The phone is terrible for cloud gaming – The Verge

The promise of cloud gaming is that you can do it from anywhere using any device with internet access and a good enough browser (each cloud gaming service seems to have its own requirements on the browser front). You should be able to play super demanding games whether you’re on a work trip with nothing but a work laptop or at home and the main TV is being hogged — or even if you just don’t feel like sitting on the couch. But the biggest promise of cloud gaming is that, no matter where you are, if you’ve got a phone then you’ve got all your games.

In practice, this is a bad idea. After spending the last few weeks rapturously using my Steam Deck near daily to play games in the cloud, I am never going to willingly attempt cloud gaming on my phone again. Valve’s enormous do-anything handheld PC has made me realize that, actually, sometimes dedicated gaming hardware is good! The Swiss Army knife approach to mobile gaming promised by cloud gaming on your phone is about as useful as the saw on a real Swiss Army knife. I appreciate the effort, but I don’t actually want to use it.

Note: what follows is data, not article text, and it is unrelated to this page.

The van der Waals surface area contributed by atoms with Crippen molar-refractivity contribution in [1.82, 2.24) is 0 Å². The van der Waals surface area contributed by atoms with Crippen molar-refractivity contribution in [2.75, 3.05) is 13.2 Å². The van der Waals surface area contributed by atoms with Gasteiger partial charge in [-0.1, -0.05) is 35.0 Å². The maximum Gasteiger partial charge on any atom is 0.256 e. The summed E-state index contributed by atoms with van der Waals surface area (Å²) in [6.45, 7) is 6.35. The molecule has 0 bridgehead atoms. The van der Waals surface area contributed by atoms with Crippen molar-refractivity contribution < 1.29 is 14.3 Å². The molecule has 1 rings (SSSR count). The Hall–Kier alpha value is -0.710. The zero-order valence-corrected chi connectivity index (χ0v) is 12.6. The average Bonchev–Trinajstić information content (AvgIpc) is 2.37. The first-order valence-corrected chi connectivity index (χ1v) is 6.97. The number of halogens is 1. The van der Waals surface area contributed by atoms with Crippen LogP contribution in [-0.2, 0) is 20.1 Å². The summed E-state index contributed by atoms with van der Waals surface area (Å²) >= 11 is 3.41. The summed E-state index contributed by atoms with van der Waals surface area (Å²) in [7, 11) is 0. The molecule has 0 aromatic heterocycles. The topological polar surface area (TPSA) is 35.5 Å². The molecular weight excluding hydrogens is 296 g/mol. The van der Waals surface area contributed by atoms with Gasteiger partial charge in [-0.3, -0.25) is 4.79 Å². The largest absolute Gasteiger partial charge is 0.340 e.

Cloud gaming on your phone is about as useful as the saw on a real Swiss Army knife

I’ve tried to make cloud gaming work on my phone a lot. I’ve attempted Red Dead Redemption 2 and Star Wars Jedi: Fallen Order and Halo and Gears of War and plenty of other games. Each time, I’m hit with wonder because, holy shit, these are demanding AAA games that usually require tons of expensive (and noisy) hardware playing on my phone. That feels like the delivery on a promise tech companies made me decades ago.

But the wonder wears off when you cloud game on your phone for an extended period of time. Cloud gaming drains the phone’s battery quickly, which means you can and will be feeling the battery anxiety. I once thought cloud gaming would be a miracle as I waited for a flight at the airport, but as my phone grew hotter than the sun and the battery ticked down, I found myself more worried about finding somewhere to plug in than the storyline in RDR2. I still needed my phone to have power the rest of the trip.

Cloud gaming also interferes with all the other stuff phones are good for. Notifications from other non-gaming apps make themselves known at the most irritating of times. If your mom calls to check on your flight, you will immediately get kicked out of your game. A friend texts to see when they should pick you up? You’ll have to step out of the game to respond. You can’t even check Instagram without potentially losing your progress in a game and then having to wait as the phone tries to reconnect to the cloud gaming servers.

Theoretically this is a cool way to play games. In practice, this is not a cool way to play games.

But the worst part of cloud gaming on a …….



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